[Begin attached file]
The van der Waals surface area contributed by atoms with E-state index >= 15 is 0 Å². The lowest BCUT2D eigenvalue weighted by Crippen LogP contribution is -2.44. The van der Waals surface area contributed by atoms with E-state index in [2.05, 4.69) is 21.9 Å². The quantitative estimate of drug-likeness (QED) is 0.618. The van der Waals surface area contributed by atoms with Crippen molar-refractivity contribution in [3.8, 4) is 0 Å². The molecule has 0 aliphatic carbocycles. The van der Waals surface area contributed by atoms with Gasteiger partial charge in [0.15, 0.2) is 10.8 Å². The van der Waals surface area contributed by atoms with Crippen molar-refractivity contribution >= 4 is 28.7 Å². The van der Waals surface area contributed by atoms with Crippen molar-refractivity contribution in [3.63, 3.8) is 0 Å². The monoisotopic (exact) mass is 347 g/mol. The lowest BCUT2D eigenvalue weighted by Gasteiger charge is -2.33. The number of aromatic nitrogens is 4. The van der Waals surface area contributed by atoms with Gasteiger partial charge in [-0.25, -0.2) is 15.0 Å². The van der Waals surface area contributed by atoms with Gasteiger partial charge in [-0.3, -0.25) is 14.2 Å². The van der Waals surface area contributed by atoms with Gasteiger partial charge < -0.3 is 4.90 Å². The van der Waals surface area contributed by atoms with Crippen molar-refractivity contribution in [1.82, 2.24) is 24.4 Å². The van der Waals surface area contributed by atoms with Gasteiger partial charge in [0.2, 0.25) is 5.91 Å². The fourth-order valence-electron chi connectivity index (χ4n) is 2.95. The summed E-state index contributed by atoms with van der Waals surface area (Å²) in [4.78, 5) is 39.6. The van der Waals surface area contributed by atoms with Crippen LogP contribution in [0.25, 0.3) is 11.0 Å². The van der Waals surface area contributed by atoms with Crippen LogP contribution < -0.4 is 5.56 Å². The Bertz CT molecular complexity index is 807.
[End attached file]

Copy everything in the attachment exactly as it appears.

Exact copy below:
The van der Waals surface area contributed by atoms with E-state index >= 15 is 0 Å². The lowest BCUT2D eigenvalue weighted by Crippen LogP contribution is -2.44. The van der Waals surface area contributed by atoms with E-state index in [2.05, 4.69) is 21.9 Å². The quantitative estimate of drug-likeness (QED) is 0.618. The van der Waals surface area contributed by atoms with Crippen molar-refractivity contribution in [3.8, 4) is 0 Å². The molecule has 0 aliphatic carbocycles. The van der Waals surface area contributed by atoms with Gasteiger partial charge in [0.15, 0.2) is 10.8 Å². The van der Waals surface area contributed by atoms with Crippen molar-refractivity contribution >= 4 is 28.7 Å². The van der Waals surface area contributed by atoms with Crippen molar-refractivity contribution in [3.63, 3.8) is 0 Å². The monoisotopic (exact) mass is 347 g/mol. The lowest BCUT2D eigenvalue weighted by Gasteiger charge is -2.33. The number of aromatic nitrogens is 4. The van der Waals surface area contributed by atoms with Gasteiger partial charge in [-0.25, -0.2) is 15.0 Å². The van der Waals surface area contributed by atoms with Gasteiger partial charge in [-0.3, -0.25) is 14.2 Å². The van der Waals surface area contributed by atoms with Gasteiger partial charge < -0.3 is 4.90 Å². The van der Waals surface area contributed by atoms with Crippen molar-refractivity contribution in [1.82, 2.24) is 24.4 Å². The van der Waals surface area contributed by atoms with Gasteiger partial charge in [0.2, 0.25) is 5.91 Å². The fourth-order valence-electron chi connectivity index (χ4n) is 2.95. The summed E-state index contributed by atoms with van der Waals surface area (Å²) in [4.78, 5) is 39.6. The van der Waals surface area contributed by atoms with Crippen LogP contribution in [0.25, 0.3) is 11.0 Å². The van der Waals surface area contributed by atoms with Crippen LogP contribution < -0.4 is 5.56 Å². The Bertz CT molecular complexity index is 807.